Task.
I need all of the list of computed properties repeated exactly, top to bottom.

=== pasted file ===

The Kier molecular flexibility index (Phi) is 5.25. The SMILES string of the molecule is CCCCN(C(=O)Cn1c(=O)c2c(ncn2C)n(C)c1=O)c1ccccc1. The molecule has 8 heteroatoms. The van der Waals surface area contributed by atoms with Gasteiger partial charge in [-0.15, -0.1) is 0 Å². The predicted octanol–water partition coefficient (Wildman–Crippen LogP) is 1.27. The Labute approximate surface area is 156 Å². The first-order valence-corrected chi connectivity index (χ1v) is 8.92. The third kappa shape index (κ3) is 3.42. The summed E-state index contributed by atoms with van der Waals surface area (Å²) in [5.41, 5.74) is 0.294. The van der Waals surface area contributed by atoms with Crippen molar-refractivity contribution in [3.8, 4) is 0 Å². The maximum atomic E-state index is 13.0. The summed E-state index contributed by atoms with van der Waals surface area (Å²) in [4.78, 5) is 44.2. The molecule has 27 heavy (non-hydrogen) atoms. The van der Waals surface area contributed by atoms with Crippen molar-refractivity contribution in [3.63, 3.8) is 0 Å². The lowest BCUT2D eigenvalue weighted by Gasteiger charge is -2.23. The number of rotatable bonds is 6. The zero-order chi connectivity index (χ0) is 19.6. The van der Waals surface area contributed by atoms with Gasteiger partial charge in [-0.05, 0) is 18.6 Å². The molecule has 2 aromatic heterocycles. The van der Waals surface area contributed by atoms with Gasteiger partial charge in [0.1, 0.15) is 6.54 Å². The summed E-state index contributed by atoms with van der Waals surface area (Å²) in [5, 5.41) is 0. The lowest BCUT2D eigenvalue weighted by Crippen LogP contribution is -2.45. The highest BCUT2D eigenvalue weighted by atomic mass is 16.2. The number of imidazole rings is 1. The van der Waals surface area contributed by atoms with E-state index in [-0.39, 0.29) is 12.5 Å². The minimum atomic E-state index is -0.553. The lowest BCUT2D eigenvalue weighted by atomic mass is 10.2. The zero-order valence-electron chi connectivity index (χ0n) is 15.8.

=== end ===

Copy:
The Kier molecular flexibility index (Phi) is 5.25. The SMILES string of the molecule is CCCCN(C(=O)Cn1c(=O)c2c(ncn2C)n(C)c1=O)c1ccccc1. The molecule has 8 heteroatoms. The van der Waals surface area contributed by atoms with Gasteiger partial charge in [-0.15, -0.1) is 0 Å². The predicted octanol–water partition coefficient (Wildman–Crippen LogP) is 1.27. The Labute approximate surface area is 156 Å². The first-order valence-corrected chi connectivity index (χ1v) is 8.92. The third kappa shape index (κ3) is 3.42. The summed E-state index contributed by atoms with van der Waals surface area (Å²) in [5.41, 5.74) is 0.294. The van der Waals surface area contributed by atoms with Crippen molar-refractivity contribution in [3.8, 4) is 0 Å². The maximum atomic E-state index is 13.0. The summed E-state index contributed by atoms with van der Waals surface area (Å²) in [4.78, 5) is 44.2. The molecule has 27 heavy (non-hydrogen) atoms. The van der Waals surface area contributed by atoms with Crippen molar-refractivity contribution in [3.63, 3.8) is 0 Å². The lowest BCUT2D eigenvalue weighted by Gasteiger charge is -2.23. The number of rotatable bonds is 6. The zero-order chi connectivity index (χ0) is 19.6. The van der Waals surface area contributed by atoms with Gasteiger partial charge in [-0.05, 0) is 18.6 Å². The molecule has 2 aromatic heterocycles. The van der Waals surface area contributed by atoms with Gasteiger partial charge in [0.1, 0.15) is 6.54 Å². The summed E-state index contributed by atoms with van der Waals surface area (Å²) in [5, 5.41) is 0. The lowest BCUT2D eigenvalue weighted by Crippen LogP contribution is -2.45. The highest BCUT2D eigenvalue weighted by atomic mass is 16.2. The number of imidazole rings is 1. The van der Waals surface area contributed by atoms with E-state index in [-0.39, 0.29) is 12.5 Å². The minimum atomic E-state index is -0.553. The lowest BCUT2D eigenvalue weighted by atomic mass is 10.2. The zero-order valence-electron chi connectivity index (χ0n) is 15.8.